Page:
Hop Along’s newest album, Painted Shut, is a revealing set of angsty indie-rock. Everything about it is so human, which has a lot to do with the urgency in the music and Quinlan’s voice. Hailing from Philly, Hop Along’s songs are about growing up quickly despite feeling helpless and weak at times. On “Sister Cities,” Frances Quinlan’s voice strains with a defeated exasperation, like she’s just so sick of this shit around her, although she’s not yet ready to give up.

  1. Alright, Kendrick Lamar

I’m already sick of hearing about the upcoming presidential election. They’re all fart-sniffers and snake-oil salesmen/women, in my humble opinion. Everyone has their different and respective opinions on what are the big issues in America, but there’s no denying that one of the biggest issues plaguing out country is the continuing racial divide. On Kendrick Lamar’s hip-hop masterpiece To Pimp A Butterfly, he speaks of the real life struggles black Americans face every day, against some of the very people who are supposed to be protecting them. On the best song of the album, “Alright,” he paints a bleak picture, citing the oppression and depression he’s experienced in his hometown: “We hate popo / wanna kill us dead in the street for sure.” When all seems hopeless, Kendrick proudly reminds us that despite all this, “we gon be alright.” It’s a simple, universal message that points to a peaceful future. It seeks to unite, not divide, and points to a future of opportunity. It doesn’t matter whether you’re black, white, yellow, purple, or blue… the message is the same: “we gon be alright,” Now THAT’S a change I can believe in.

4. Luna, Deafheaven

Following up a groundbreaking album like 2013’s Sunbather can be a daunting task, but Deafheaven are hitting their stride. New Bermuda is a different but better album. “Luna,” the second of five songs on the album, pulverizes anything on Sunbather. The first half of the song is absolutely brutal, as George Clarke pushes his screams to the limit over guitarist Kerry McCoy’s Slayer-like attack. The wonderful thing about Deafheaven, and what makes them so great, is that as dark as things get with them, there is always a moment of relief and light around the corner that counterbalances the darkness. The final few minutes of “Luna” is an eruption of ecstasy and relief so powerful, it’ll make you cry. I have no idea what Clark is singing on this song (or the whole album, really) but quite frankly, it doesn’t matter. The one word I can make out at the end is “suburbia,” and in the moment on the song, it’s the most beautiful word I’ve ever heard.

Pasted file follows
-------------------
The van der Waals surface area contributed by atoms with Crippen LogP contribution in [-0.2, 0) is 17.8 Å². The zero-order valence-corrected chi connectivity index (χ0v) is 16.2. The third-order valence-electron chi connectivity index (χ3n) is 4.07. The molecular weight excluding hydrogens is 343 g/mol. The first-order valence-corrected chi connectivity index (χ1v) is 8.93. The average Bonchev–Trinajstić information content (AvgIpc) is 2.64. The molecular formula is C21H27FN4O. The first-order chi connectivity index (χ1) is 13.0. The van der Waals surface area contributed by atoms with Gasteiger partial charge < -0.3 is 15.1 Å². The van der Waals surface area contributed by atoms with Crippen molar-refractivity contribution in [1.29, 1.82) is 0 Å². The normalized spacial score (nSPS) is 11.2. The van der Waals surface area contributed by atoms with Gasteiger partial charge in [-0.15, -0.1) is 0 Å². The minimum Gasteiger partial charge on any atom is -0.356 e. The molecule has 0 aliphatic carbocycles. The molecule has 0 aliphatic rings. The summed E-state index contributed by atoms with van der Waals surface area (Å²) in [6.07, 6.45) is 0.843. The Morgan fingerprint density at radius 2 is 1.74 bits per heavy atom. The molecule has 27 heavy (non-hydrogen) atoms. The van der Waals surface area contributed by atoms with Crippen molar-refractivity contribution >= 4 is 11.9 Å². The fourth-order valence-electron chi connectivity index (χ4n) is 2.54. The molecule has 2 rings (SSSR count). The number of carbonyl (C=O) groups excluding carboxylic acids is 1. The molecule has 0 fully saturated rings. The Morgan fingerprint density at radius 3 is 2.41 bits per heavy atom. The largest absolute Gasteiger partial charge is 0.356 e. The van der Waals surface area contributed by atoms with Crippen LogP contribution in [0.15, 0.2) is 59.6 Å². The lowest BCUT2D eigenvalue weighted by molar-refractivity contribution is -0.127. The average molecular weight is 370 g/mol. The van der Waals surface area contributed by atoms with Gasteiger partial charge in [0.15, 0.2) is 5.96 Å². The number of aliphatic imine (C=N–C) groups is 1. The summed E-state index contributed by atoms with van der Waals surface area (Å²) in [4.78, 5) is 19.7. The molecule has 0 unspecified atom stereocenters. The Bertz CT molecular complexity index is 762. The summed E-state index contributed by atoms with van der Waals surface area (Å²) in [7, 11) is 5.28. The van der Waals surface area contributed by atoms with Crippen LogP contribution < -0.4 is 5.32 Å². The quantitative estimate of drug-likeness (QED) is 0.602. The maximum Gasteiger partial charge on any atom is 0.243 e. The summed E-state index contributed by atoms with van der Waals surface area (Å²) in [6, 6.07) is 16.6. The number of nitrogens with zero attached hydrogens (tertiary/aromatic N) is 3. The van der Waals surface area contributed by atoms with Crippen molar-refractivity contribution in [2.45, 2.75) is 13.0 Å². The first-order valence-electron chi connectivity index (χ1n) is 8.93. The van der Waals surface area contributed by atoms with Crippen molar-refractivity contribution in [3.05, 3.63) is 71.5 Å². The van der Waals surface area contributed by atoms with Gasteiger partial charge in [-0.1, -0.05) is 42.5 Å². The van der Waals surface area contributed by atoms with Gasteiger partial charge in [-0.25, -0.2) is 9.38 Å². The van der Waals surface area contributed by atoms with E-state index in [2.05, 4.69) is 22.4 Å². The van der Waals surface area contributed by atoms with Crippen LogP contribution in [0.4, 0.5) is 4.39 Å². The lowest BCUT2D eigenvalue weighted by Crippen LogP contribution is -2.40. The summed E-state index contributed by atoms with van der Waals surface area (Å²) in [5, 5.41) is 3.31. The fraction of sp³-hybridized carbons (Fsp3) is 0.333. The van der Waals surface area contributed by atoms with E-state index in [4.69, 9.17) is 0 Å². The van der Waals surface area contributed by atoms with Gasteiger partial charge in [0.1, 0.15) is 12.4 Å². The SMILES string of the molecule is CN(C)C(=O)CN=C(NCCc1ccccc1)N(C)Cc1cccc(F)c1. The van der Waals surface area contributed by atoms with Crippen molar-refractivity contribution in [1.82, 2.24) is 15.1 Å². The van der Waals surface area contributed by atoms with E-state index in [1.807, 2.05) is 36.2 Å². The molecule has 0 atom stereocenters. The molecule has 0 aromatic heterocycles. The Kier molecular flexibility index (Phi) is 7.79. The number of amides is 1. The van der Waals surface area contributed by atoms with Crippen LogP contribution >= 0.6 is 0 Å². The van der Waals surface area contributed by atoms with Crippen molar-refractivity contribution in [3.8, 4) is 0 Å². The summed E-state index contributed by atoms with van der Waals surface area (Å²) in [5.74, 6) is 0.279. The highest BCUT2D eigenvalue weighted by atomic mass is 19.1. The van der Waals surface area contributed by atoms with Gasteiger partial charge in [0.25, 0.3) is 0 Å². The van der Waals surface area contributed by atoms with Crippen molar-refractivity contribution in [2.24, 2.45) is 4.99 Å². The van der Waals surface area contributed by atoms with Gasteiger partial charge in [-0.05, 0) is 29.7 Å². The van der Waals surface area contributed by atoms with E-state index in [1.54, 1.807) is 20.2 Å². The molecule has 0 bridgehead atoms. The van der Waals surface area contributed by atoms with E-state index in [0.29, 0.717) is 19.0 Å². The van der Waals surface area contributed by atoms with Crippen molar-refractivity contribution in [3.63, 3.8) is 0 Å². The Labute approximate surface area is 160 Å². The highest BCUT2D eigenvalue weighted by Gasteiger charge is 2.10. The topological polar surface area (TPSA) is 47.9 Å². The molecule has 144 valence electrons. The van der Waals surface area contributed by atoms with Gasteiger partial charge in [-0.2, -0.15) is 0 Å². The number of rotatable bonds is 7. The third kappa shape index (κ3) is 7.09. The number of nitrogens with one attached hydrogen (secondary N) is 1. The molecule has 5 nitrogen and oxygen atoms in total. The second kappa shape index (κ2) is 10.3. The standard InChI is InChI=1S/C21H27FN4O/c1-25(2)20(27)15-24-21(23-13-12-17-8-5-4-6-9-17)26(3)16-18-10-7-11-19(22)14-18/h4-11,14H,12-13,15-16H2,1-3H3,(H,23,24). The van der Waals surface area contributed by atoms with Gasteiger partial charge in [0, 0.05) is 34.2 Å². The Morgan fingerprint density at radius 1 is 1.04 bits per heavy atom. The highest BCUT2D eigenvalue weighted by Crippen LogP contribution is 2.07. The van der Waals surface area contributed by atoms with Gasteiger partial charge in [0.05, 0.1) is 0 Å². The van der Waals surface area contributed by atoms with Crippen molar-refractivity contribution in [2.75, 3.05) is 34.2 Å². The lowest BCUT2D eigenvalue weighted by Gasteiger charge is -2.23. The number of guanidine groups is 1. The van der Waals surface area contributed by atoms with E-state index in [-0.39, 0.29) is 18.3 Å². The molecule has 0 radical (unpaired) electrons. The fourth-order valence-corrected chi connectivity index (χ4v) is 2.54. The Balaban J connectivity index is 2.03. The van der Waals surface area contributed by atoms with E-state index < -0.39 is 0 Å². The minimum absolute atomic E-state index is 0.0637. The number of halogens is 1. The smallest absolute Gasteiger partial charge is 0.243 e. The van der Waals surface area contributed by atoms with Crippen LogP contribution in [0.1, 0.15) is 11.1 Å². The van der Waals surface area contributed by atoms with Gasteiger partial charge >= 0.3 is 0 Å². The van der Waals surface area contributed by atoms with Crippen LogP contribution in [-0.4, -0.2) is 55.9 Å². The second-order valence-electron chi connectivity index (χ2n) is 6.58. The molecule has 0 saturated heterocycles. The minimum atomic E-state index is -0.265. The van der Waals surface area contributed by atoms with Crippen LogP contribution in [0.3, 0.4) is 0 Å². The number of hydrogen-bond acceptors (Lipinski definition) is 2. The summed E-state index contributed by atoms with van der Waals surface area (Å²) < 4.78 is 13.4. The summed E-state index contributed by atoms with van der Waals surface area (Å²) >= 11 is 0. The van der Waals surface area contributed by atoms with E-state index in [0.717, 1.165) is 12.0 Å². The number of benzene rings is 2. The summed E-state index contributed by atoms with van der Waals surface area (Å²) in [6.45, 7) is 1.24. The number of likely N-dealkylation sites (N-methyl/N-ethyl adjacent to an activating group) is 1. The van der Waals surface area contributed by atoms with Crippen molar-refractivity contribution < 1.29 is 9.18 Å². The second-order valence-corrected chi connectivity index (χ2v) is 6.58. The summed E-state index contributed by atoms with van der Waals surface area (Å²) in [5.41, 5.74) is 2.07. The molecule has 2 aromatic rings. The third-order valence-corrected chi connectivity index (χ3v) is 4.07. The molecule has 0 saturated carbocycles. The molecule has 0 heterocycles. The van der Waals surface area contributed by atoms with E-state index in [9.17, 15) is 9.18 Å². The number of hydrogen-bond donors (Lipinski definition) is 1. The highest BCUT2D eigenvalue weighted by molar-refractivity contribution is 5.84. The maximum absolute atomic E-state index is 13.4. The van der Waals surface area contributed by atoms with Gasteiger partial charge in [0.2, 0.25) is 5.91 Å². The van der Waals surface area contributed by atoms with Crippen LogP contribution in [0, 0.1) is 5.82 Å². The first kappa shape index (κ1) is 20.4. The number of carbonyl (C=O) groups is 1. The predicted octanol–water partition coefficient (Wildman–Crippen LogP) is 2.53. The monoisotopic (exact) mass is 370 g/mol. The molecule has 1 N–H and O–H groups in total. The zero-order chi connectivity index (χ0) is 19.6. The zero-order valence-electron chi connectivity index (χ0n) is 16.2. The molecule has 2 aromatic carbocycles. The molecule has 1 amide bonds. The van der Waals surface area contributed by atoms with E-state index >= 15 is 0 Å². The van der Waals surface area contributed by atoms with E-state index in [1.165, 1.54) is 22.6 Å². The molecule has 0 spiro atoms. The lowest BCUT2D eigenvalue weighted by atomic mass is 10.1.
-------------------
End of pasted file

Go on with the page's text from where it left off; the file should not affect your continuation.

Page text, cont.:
1. I Went To The Store One Day, Father John Misty

Father John Misty is one cynical bastard. Every word he utters on the gorgeous I Love You, Honeybear is sung with a sly grin and a tongue firmly in cheek. Father John Misty, himself, is a persona Josh Tillman can hide behind so he can get away with singing about love, marriage, and changing his dastardly ways without sounding like a complete asshole with an acoustic guitar. As much as I like the sarcastic Father John Misty, the album’s best moment is when the mask is stripped away and it’s Josh Tillman, just another asshole with an acoustic guitar. On the album closer, “I Went To the Store One Day,” Tillman is at his most vulnerable, talking about his desire for a lifelong marriage and a quiet life in the south. He doesn’t mince words or make any jokes here. This love between him and his new wife Emma is complicated, beautiful, and real. Yet, it started out so simply at some grocery store in southern California. Out of all the great lyrics on I Love You, Honeybear, Tillman save’s his best and most impactful for the very end.

  1. Let It Happen, Tame Impala

Kevin Parker, the mastermind behind Tame Impala, doesn’t want to get caught in the same place for too long. Like any great musician, he’s changing but he still wants us to come along for the ride. It’s a theme that’s omnipresent on his brilliant new album Currents. Sure, Parker could’ve easily pulled another psych-rock opus like Lonerism out of his ass, and it probably would’ve been great. But thanks to Currents, we now know that’s not how Parker’s mind works. That’s not how anything works in life, and sometimes, you just gotta let it happen. That’s what Kevin Parker struggles with on his best album opener to date. It’s an urgent and frantic song that borrows traits from Tame Impala’s past songs while hinting at the change that blooms on the rest of the album. The music itself highlights the struggle in Kevin Parker’s mind, but in the end, he does what he wants and moves forward. The sound is progressive as the song twists and turns, leading up to a exhilarating vocoder-assisted climax. If you had told me Daft Punk produced the middle section, I would’ve believed you. But no, this is all Kevin Parker, and on “Let It Happen,” it’s amazing what he can do no matter what muse he follows.